March 16, 2022
In my role as global head of investor research, I enjoy participating in various industry conferences, policy forums, and client engagements. Over the past few years, I’m frequently asked at these events about “the trend toward passive.”
This is a natural question given the level of industry discussion and commentary on the topic. These perspectives often cite stats and offer views on the investor dynamics underlying this trend. Regardless of the forum I’m speaking in, I find the audience is sometimes surprised to hear my headline perspective: I believe the trend reflects a new form of active investing, not passive!
This response is often met with inquisitive—and sometimes confused—looks, so allow me to explain. As a researcher, I scrutinize data and assess situations through a variety of lenses. Discussions about the trend toward passive tend to be prompted by the increased market share of index funds relative to that of traditional active funds. And while I would agree that it is best to assess the trend based on aggregate assets, I find this perspective to be a bit limited because it provides insights about individual fund use based on a category (i.e., index or active) that is not highly indicative of investment exposure. To put it simply, the notion overlooks a much more critical perspective—the aggregate investment exposure at the portfolio level.
I’ll use the same extreme example that I use while responding to audience questions to illustrate this point. Suppose an investor states she is “100% passive” because she implements her entire U.S. equity strategy with a small-cap value index fund. Although that might be a 100% allocation to a passive fund, it is not a 100% passive position. Using a small-cap value index fund to implement an allocation to the total U.S. equity market is a highly active position. Whether this is intentional or unintentional isn’t the point, but it would reflect an active allocation.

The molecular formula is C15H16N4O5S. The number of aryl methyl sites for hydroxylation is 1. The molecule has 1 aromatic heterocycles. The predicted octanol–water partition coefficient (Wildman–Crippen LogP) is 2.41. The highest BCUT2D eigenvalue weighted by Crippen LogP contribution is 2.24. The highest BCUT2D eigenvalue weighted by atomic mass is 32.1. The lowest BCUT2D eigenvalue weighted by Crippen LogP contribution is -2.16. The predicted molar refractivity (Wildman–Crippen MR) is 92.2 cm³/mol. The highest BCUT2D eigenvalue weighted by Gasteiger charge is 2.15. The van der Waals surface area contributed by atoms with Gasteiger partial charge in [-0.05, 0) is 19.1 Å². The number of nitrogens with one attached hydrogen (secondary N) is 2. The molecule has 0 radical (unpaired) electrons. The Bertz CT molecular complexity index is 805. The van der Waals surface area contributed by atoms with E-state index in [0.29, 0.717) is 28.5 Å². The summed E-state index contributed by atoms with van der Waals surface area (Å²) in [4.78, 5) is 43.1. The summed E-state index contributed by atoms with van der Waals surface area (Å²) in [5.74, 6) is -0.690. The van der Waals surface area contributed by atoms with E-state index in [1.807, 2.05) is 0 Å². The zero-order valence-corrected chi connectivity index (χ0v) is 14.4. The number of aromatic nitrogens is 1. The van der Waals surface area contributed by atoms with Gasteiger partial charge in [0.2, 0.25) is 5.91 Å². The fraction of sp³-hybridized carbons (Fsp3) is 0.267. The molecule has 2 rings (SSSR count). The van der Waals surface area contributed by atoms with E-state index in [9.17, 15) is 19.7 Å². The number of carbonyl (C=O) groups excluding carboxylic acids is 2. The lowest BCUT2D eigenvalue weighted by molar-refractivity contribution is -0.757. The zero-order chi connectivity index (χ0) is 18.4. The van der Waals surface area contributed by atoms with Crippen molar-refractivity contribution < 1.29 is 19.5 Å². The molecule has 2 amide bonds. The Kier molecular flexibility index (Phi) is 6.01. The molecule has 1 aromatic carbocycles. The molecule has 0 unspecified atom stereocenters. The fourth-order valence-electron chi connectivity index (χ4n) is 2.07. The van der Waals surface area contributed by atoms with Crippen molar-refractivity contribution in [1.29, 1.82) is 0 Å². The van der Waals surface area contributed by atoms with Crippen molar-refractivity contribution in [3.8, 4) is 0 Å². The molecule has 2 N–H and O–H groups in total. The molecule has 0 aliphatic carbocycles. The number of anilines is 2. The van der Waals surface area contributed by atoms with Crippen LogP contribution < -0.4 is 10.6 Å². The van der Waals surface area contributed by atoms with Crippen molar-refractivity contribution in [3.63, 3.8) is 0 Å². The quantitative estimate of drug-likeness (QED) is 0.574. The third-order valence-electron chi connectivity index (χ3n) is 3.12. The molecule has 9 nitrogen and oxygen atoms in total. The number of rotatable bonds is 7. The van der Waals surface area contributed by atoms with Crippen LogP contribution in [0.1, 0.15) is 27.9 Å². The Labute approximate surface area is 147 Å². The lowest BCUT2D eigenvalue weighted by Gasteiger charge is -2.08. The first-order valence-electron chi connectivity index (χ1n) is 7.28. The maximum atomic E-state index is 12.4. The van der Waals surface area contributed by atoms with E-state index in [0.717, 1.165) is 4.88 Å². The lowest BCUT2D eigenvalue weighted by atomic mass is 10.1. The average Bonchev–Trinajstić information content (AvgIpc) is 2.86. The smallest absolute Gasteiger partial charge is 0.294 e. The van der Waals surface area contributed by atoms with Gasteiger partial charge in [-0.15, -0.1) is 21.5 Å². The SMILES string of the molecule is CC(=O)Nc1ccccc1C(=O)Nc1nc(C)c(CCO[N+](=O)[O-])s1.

This chart illustrates my reasoning. If investors aimed to implement a truly passive strategy relative to the total U.S. equity market, they would likely just use funds that have an objective of doing so (noted in the chart as “total market index funds”). However, most of the growth in index fund assets has been driven by investors selecting funds that do not have such an objective (“non-total market index funds”). Investors might be using more and more index funds, but they aren’t building truly passive portfolios.
Notes: The chart shows the development of assets under management in the categories of non-total market index funds, total market index funds, and active funds. Time period observed: January 1995 to December 2020.
Sources: Vanguard calculations, based on data from Morningstar, Inc.
To address this trend, my colleagues and I contributed new research to The Journal of Beta Investment Strategies called “How Investors Use Passive for Active.” We provide detailed evidence that non-total market index fund investors seem to be active in nature. Technically speaking, we find nontrivial variability of excess returns relative to the total U.S. equity market, statistically significant style factor exposures, and industry-level asset weights that are not market-capitalization-proportional to the total U.S. equity market. Casually speaking, it just means that the aggregate portfolio of index funds isn’t passive relative to the market—it’s active.
In addition to making explicit the phenomenon that investors are using passive funds to build active portfolios, our research underscores the importance of analyzing investment strategies as opposed to relying on categorical labels such as “index” or “active.” So the next time you’re engaged in a conversation about “the trend toward passive,” you too can offer your audience a different lens: At its core, this may very well be a trend in active investing.
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